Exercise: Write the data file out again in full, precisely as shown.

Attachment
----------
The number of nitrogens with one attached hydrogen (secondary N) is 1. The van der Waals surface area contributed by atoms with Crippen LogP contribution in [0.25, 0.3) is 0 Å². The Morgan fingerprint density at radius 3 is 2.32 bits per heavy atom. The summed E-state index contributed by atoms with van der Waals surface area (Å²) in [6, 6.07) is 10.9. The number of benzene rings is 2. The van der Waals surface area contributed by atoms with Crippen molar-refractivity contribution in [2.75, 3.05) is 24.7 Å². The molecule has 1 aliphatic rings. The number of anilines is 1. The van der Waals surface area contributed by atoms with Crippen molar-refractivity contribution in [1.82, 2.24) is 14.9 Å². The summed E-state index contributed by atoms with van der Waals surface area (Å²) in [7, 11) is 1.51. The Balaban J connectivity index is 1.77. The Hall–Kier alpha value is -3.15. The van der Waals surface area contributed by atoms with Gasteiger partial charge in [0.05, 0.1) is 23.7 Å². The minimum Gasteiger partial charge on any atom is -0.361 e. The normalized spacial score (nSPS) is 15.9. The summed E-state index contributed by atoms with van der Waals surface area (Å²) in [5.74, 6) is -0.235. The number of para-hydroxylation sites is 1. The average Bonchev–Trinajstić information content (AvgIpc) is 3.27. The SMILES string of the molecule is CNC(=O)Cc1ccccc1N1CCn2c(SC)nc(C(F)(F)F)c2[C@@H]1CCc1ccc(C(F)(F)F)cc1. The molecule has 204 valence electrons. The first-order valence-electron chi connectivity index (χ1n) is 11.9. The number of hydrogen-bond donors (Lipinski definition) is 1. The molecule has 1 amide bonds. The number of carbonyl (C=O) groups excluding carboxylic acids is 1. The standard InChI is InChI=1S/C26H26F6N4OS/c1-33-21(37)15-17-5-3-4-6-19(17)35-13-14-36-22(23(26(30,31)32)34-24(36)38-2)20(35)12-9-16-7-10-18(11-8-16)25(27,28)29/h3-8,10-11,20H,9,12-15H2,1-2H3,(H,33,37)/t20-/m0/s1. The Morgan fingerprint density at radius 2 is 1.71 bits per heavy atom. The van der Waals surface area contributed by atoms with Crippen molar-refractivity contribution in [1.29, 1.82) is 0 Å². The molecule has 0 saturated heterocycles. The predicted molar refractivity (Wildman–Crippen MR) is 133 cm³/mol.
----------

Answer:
The number of nitrogens with one attached hydrogen (secondary N) is 1. The van der Waals surface area contributed by atoms with Crippen LogP contribution in [0.25, 0.3) is 0 Å². The Morgan fingerprint density at radius 3 is 2.32 bits per heavy atom. The summed E-state index contributed by atoms with van der Waals surface area (Å²) in [6, 6.07) is 10.9. The number of benzene rings is 2. The van der Waals surface area contributed by atoms with Crippen molar-refractivity contribution in [2.75, 3.05) is 24.7 Å². The molecule has 1 aliphatic rings. The number of anilines is 1. The van der Waals surface area contributed by atoms with Crippen molar-refractivity contribution in [1.82, 2.24) is 14.9 Å². The summed E-state index contributed by atoms with van der Waals surface area (Å²) in [7, 11) is 1.51. The Balaban J connectivity index is 1.77. The Hall–Kier alpha value is -3.15. The van der Waals surface area contributed by atoms with Gasteiger partial charge in [0.05, 0.1) is 23.7 Å². The minimum Gasteiger partial charge on any atom is -0.361 e. The normalized spacial score (nSPS) is 15.9. The summed E-state index contributed by atoms with van der Waals surface area (Å²) in [5.74, 6) is -0.235. The number of para-hydroxylation sites is 1. The average Bonchev–Trinajstić information content (AvgIpc) is 3.27. The SMILES string of the molecule is CNC(=O)Cc1ccccc1N1CCn2c(SC)nc(C(F)(F)F)c2[C@@H]1CCc1ccc(C(F)(F)F)cc1. The molecule has 204 valence electrons. The first-order valence-electron chi connectivity index (χ1n) is 11.9. The number of hydrogen-bond donors (Lipinski definition) is 1. The molecule has 1 amide bonds. The number of carbonyl (C=O) groups excluding carboxylic acids is 1. The standard InChI is InChI=1S/C26H26F6N4OS/c1-33-21(37)15-17-5-3-4-6-19(17)35-13-14-36-22(23(26(30,31)32)34-24(36)38-2)20(35)12-9-16-7-10-18(11-8-16)25(27,28)29/h3-8,10-11,20H,9,12-15H2,1-2H3,(H,33,37)/t20-/m0/s1. The Morgan fingerprint density at radius 2 is 1.71 bits per heavy atom. The van der Waals surface area contributed by atoms with Crippen molar-refractivity contribution in [1.29, 1.82) is 0 Å². The molecule has 0 saturated heterocycles. The predicted molar refractivity (Wildman–Crippen MR) is 133 cm³/mol.